The U.S. Environmental Protection Agency's general counsel has warned that the agency might have problems defending the legality of its new "extra efforts" program aimed at cleaning up the air in the nation's smoggiest cities.
The EPA plan--known in California as Reasonable Extra Efforts Program, or REEP--would require areas such as the South Coast Air Basin to impose extra air pollution controls on cars and factories in exchange for waiving a Clean Air Act deadline.
General Counsel Frank Blake said that while the EPA's plan was "defensible," it "does present major legal problems and the risk of an adverse court decision is significant."
REEP and similar programs are being developed by the EPA as alternatives to imposing economic sanctions, such as the cutoff of federal highway funds, against urban areas that will not meet the December, 1987, deadline for complying with a standard for ozone. The Clean Air Act calls for such penalties. The EPA, however, has been reluctant to impose such controls and has been struggling to justify its interpretation of the Clean Air Act, claiming that the law provides for such an alternative as reasonable extra efforts.
Pressure on Congress
The EPA's assessment of the legal basis for the REEP program can be expected to increase pressure on Congress to amend the Clean Air Act or face the politically difficult alternative of imposing economic sanctions.
The EPA has noted that a third of the U.S. population lives in smoggy areas such as Los Angeles where peak concentrations of ozone, the primary component of smog, are sometimes two or three times higher than the federal standard. The South Coast Air Quality Management District, which monitors air pollution in Los Angeles, Orange, Riverside and San Bernardino counties, has said it will not be able to meet the current ozone standard until 2020 and perhaps never.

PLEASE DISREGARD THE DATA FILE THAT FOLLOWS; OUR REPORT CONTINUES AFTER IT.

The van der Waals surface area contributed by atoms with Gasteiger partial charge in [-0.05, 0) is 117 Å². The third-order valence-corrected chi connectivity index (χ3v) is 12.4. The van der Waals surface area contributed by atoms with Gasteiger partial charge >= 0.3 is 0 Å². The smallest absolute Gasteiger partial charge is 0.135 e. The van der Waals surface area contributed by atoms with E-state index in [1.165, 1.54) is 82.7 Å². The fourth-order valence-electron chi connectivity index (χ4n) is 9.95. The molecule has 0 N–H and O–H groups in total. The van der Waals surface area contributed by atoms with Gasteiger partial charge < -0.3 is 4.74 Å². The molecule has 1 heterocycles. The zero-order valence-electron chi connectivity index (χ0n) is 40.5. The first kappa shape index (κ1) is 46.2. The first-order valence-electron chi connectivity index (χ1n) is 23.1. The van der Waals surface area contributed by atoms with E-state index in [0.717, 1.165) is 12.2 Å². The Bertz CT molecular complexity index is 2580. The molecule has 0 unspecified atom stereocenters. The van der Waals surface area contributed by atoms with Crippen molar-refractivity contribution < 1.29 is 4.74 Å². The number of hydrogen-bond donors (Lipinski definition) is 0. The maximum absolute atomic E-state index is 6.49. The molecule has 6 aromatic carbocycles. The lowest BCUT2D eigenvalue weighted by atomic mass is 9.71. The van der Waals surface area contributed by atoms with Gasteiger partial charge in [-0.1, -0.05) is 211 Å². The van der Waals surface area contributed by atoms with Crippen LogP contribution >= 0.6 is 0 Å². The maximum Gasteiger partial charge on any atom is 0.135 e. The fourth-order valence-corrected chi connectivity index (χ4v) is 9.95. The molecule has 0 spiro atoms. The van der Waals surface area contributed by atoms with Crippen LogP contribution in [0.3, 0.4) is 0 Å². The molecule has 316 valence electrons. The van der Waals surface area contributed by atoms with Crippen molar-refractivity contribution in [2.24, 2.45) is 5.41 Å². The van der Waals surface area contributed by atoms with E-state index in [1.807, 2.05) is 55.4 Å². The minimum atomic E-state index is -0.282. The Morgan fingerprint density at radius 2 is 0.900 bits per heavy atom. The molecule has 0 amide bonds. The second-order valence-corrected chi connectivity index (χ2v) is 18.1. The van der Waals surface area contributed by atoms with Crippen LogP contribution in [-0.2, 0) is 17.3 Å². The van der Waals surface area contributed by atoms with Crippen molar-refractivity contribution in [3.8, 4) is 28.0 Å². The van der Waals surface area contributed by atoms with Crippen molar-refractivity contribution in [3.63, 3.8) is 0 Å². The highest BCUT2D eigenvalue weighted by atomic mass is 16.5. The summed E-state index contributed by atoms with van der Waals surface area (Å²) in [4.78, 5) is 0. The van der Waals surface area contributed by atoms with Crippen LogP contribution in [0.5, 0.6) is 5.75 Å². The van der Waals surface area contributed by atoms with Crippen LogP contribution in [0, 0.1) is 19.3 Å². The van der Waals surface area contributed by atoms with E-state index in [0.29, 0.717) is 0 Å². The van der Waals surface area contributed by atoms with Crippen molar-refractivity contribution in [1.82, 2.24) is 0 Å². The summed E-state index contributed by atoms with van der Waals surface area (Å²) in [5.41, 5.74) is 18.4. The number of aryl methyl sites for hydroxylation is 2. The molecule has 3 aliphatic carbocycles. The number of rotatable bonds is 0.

In a letter dated Wednesday to a congressional critic of the program, EPA Administrator Lee M. Thomas, referring to Blake's analysis, conceded that putting the REEP program into force "entails significant legal risk, and numerous opportunities exist for litigation that could substantially impede our efforts."
Blake said in a telephone interview from Washington on Wednesday that Thomas' letter should serve notice to those who have viewed REEP as a way out of the sanctions dilemma that it "is not a sure bet. . . . That suggests that Congress should be looking at this."
Last week, the Los Angeles-based Western Oil and Gas Assn. filed suit in U.S. District Court here challenging the manner in which the EPA proposed to put the reasonable extra efforts program into effect. The association, which represents 60 oil and gas companies in seven Western states, said that the EPA could not undertake the program without first going through a lengthy rule-making process. However, the association's suit does not question the EPA's underlying authority for a REEP program.
'Law Is the Law'
Thomas' letter was a reply to a Sept. 15 inquiry from Rep. John D. Dingell (D-Mich.), who had written to the EPA saying: "I know that you do not like the sanctions of the Clean Air Act. Indeed, I suspect you are not alone in that view. Still, the law is the law and EPA is not complying with it. That, in my judgment, is wrong."
A member of Dingell's staff said that the Reasonable Extra Efforts Program has the effect of waiving the deadline for meeting the ozone standard with no assurance that the health standard will ever be met.
But Thomas said that for areas such as California, "extremely disruptive measures, with enormous adverse social and economic impacts, would be necessary to bring about attainment. In fact, it would take an enormous effort just to identify any measures, however disruptive or unreasonable, to demonstrate compliance."
Thomas added that the EPA was compiling a list of the types of smog controls that would be necessary to bring about compliance with the ozone standard.
The letter was greeted skeptically on Wednesday by Mark Abramowitz, project director of the Santa Monica-based Coalition for Clean Air, who in 1984 filed a federal suit that is responsible for the REEP program.
"That sort of sets off some alarm bells in my head because of what happened in 1974," Abramowitz said. At that time, he said, the EPA financed a study that concluded that severe gasoline rationing would have to be put into effect to meet the clean air standards. Abramowitz said the suggestion was "ridiculous."
"The study from the very start was meant to be something which was going to show politically that you couldn't do anything," Abramowitz said.